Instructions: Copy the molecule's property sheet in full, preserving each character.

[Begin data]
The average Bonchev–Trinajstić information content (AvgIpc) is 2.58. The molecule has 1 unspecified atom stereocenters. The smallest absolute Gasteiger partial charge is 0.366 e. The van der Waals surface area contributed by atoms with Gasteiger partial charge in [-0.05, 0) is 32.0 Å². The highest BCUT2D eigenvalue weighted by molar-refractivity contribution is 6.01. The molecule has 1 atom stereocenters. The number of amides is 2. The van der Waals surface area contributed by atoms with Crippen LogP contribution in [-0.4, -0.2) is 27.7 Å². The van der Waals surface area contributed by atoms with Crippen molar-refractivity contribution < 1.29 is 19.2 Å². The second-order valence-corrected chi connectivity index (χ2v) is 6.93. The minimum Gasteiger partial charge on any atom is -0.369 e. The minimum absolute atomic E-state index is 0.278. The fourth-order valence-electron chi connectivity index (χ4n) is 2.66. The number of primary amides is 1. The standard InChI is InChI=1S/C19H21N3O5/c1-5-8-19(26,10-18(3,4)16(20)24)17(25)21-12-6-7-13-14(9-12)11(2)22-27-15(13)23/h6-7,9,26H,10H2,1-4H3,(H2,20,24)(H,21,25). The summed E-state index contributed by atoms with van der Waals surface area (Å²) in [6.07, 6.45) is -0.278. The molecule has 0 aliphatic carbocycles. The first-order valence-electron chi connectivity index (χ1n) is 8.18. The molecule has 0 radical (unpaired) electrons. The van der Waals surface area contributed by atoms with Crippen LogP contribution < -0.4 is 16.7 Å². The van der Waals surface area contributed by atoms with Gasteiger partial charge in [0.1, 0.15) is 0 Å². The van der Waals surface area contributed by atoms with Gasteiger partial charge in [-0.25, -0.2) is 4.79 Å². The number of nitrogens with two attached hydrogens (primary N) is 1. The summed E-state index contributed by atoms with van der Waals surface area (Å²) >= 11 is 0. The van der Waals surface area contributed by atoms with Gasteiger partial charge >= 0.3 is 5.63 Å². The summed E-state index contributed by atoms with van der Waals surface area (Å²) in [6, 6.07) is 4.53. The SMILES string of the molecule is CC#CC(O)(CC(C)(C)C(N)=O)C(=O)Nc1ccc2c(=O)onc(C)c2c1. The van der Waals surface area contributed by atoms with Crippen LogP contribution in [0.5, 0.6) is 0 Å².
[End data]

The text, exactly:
The average Bonchev–Trinajstić information content (AvgIpc) is 2.58. The molecule has 1 unspecified atom stereocenters. The smallest absolute Gasteiger partial charge is 0.366 e. The van der Waals surface area contributed by atoms with Gasteiger partial charge in [-0.05, 0) is 32.0 Å². The highest BCUT2D eigenvalue weighted by molar-refractivity contribution is 6.01. The molecule has 1 atom stereocenters. The number of amides is 2. The van der Waals surface area contributed by atoms with Crippen LogP contribution in [-0.4, -0.2) is 27.7 Å². The van der Waals surface area contributed by atoms with Crippen molar-refractivity contribution < 1.29 is 19.2 Å². The second-order valence-corrected chi connectivity index (χ2v) is 6.93. The minimum Gasteiger partial charge on any atom is -0.369 e. The minimum absolute atomic E-state index is 0.278. The fourth-order valence-electron chi connectivity index (χ4n) is 2.66. The number of primary amides is 1. The standard InChI is InChI=1S/C19H21N3O5/c1-5-8-19(26,10-18(3,4)16(20)24)17(25)21-12-6-7-13-14(9-12)11(2)22-27-15(13)23/h6-7,9,26H,10H2,1-4H3,(H2,20,24)(H,21,25). The summed E-state index contributed by atoms with van der Waals surface area (Å²) in [6.07, 6.45) is -0.278. The molecule has 0 aliphatic carbocycles. The first-order valence-electron chi connectivity index (χ1n) is 8.18. The molecule has 0 radical (unpaired) electrons. The van der Waals surface area contributed by atoms with Crippen LogP contribution < -0.4 is 16.7 Å². The van der Waals surface area contributed by atoms with Gasteiger partial charge in [0.1, 0.15) is 0 Å². The van der Waals surface area contributed by atoms with Gasteiger partial charge in [-0.25, -0.2) is 4.79 Å². The number of nitrogens with two attached hydrogens (primary N) is 1. The summed E-state index contributed by atoms with van der Waals surface area (Å²) >= 11 is 0. The van der Waals surface area contributed by atoms with Gasteiger partial charge >= 0.3 is 5.63 Å². The summed E-state index contributed by atoms with van der Waals surface area (Å²) in [6, 6.07) is 4.53. The SMILES string of the molecule is CC#CC(O)(CC(C)(C)C(N)=O)C(=O)Nc1ccc2c(=O)onc(C)c2c1. The van der Waals surface area contributed by atoms with Crippen LogP contribution in [0.5, 0.6) is 0 Å².